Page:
The Philippines has committed to an ambitious renewable energy target of 50% by 2030, but is it up to the task?

I guess the question here is should the Philippines be doing this (setting up such an ambitious goal)?

To answer this question, we first need to look at the cost or potential adverse impact of maintaining higher concentrations of carbon dioxide in our atmosphere might have on us. If you accept the argument that man-made pollution is causing climate change, i.e. creating more severe weather disturbances, then the impact associated with these activities is very large indeed.

The Center for Global Development has tried to quantify the effects of severe weather events. In its report, the country ranks 4th most vulnerable country in the world to be directly impacted by extreme weather events. We are ranked below China (1st), India (2nd) and Bangladesh (3rd). If you consult their working paper on the effects of these events, you will find out what that means for the population.

Between 2008 and 2015, the likelihood of severe weather events is placed at 58%. While the impact of these disturbances can be mitigated through higher income and better regulations, about 5% of the total population could suffer. With our population expected to rise above 100 million in the next five years, that means about 5 million Filipinos will be in need of some form of assistance from natural disasters.

Using a small damage cost of 10 thousand pesos per individual, the total bill could be as much as 50 billion pesos. That excludes any damage suffered by the economy. In the first quarter of the year, the Australian economy contracted in part due to the floods that ravaged Queensland. The goal of reaching 7-8% might have to be scaled down by 1-2% points.

So if we are to take some responsibility for fixing the problem, should we not look at our contribution to it first?

Yes of course, and to answer that question, take a look at this map that was posted originally on The Cusp. It shows that the Philippines has a relatively small footprint compared to the likes of China, India and the West. The Philippines accounts for only 67.5 71 thousand kilo tons of green house gases or CO-2 equivalents, while China’s footprint is a hundred times larger 6.5 million in 2007; India’s is 1.7 million 25 times larger. By the way, in 2006, China’s footprint exceeded the US for the first time (6.1 M kt Co-2-e that’s million kilo tons of CO-2 equivalent, compared to 5.7 M kt for the US).

In per capita terms, the Philippines is also a minor contributor with only 0.8 0.78 metric tons of CO-2 equivalent emissions per person compared to twice that amount for nearby Indonesia (1.8 t) which had a comparable per capita income of 3,300 thousand dollars in 2007 2006 (in purchasing parity terms). That means the Philippines uses less than half the emissions to produce one dollar of GDP compared to Indonesia. China on the other hand saw its per capita footprint rise to 4.7 mt per person as its per capita incomes rose to $4,790. India is still way behind with per capita incomes of $2,540 and 1.5 mt of emissions per person.

What all of this means is that the energy mix of the country which has hydro and geothermal assets is much more eco-friendly compared to our close neighbors in the region. This means that each Filipino has contributed much less to the overall problem and yet will suffer an inordinately higher cost. This ought to be an argument for us gaining more grants to mitigate and adapt to climate change.

Which brings us back to the question posed at the start, is the use of a 50% renewable target appropriate?

The answer I suppose is yes if you consider the potential of using solar, wave and wind energy. The Philippines being a tropical country on the typhoon belt should find a way to harness these abundant sources of renewable energy.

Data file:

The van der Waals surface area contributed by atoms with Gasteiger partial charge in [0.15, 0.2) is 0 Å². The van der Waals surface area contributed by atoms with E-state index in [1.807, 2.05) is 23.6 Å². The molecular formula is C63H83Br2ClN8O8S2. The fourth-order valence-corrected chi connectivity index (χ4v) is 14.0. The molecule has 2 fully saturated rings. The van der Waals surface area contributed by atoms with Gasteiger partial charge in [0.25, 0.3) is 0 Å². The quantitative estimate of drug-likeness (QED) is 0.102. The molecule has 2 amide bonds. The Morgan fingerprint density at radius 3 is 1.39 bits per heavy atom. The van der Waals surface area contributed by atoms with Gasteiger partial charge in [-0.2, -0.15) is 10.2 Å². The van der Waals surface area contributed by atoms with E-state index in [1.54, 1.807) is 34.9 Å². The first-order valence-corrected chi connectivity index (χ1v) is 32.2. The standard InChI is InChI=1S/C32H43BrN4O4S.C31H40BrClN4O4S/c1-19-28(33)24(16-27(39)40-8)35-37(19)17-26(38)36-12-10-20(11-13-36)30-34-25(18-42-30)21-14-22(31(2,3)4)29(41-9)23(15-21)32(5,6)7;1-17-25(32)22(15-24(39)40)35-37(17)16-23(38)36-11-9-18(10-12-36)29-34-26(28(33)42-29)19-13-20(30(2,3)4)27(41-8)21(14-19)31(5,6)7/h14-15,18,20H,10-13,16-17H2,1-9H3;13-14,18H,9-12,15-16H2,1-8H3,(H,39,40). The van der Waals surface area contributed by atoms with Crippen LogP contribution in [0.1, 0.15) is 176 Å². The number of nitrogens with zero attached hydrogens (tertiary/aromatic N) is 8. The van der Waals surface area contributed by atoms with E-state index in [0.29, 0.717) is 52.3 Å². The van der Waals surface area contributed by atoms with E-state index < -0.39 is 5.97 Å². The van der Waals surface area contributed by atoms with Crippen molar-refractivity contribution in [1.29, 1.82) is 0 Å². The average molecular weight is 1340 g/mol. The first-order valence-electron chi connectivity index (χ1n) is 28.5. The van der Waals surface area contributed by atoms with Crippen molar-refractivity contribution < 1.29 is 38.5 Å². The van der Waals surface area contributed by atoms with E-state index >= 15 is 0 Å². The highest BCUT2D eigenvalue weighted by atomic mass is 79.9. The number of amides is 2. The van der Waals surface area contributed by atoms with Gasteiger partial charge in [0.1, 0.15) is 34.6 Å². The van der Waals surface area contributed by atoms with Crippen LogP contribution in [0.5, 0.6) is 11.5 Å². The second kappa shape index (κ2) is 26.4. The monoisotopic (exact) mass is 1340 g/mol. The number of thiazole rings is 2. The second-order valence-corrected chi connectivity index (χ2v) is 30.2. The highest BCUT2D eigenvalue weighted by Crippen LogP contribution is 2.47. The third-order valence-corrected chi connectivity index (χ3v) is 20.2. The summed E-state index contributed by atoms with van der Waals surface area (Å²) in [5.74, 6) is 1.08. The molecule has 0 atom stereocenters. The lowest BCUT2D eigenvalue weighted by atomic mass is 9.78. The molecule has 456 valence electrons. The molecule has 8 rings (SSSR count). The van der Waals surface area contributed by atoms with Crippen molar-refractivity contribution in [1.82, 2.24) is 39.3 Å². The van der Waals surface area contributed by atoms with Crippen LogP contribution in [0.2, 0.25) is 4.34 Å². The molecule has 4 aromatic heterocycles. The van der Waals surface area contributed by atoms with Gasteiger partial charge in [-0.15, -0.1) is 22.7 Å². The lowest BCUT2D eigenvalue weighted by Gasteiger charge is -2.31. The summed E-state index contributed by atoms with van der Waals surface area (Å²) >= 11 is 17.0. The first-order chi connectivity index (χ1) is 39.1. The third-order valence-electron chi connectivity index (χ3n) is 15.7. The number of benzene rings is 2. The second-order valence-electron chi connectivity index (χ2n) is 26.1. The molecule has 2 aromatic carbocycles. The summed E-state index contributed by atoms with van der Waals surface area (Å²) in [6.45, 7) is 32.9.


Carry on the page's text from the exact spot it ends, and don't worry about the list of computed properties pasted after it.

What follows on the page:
Compared with other countries, the Philippine target seems to be well placed. China is eyeing a 40-45% reduction from its 2005 levels by 2020. India is looking at a 20-25% reduction under the same timetable. Most of the rich nations are looking at 20-30% reductions as well.

It then becomes a question of affordability on the part of the consuming public. Since the country already has one of the highest costs of electricity in the ASEAN region, what set of policies would help?

Coal which is the dirtiest but cheapest source of energy and therefore most attractive for a middle income country has to be the first on the hit list, if we are to reduce our carbon footprint. A representative of Greenpeace noted that while the long term goal was ambitious, the government failed to demonstrate its commitment to it by lining up new coal-fired power plants in the near term to address the bulk of increased demand.

As a Productivity Commission report in Australia last month pointed out, to move from less costly but dirty coal to more costly and less polluting power sources such as oil and gas and non-renewable sources requires large interventions on the part of the government. The most efficient way to make the transition is through an emissions trading scheme rather than regulation or direct action policies (like Renewable Energy Certificates, Feed-In Tariffs or capital subsidies), the Commission concluded.

Australia which is eyeing a $15-20 dollar per ton carbon tax as a starting point of an emissions trading scheme to achieve a 5-25% reduction of 2000 based emissions by 2020 is also looking at amending its tax and compensation systems to compensate households for higher energy costs. Treasurer Wayne Swan announced that this would reduce gross national income by 0.1 per cent per capita, making it very affordable.

In order to address the question of affordability, the country will have to look at the question of whether or not to impose either a carbon tax or an emissions trading scheme down the track. China is already considering piloting it in a few of its provinces. Japan and South Korea have plans of introducing an ETS although they have been put on hold. The Western Climate Initiative seeks to adopt an ETS in seven western states of the US and four provinces in Canada. Thirty countries in the EU have already adopted an ETS and so has New Zealand.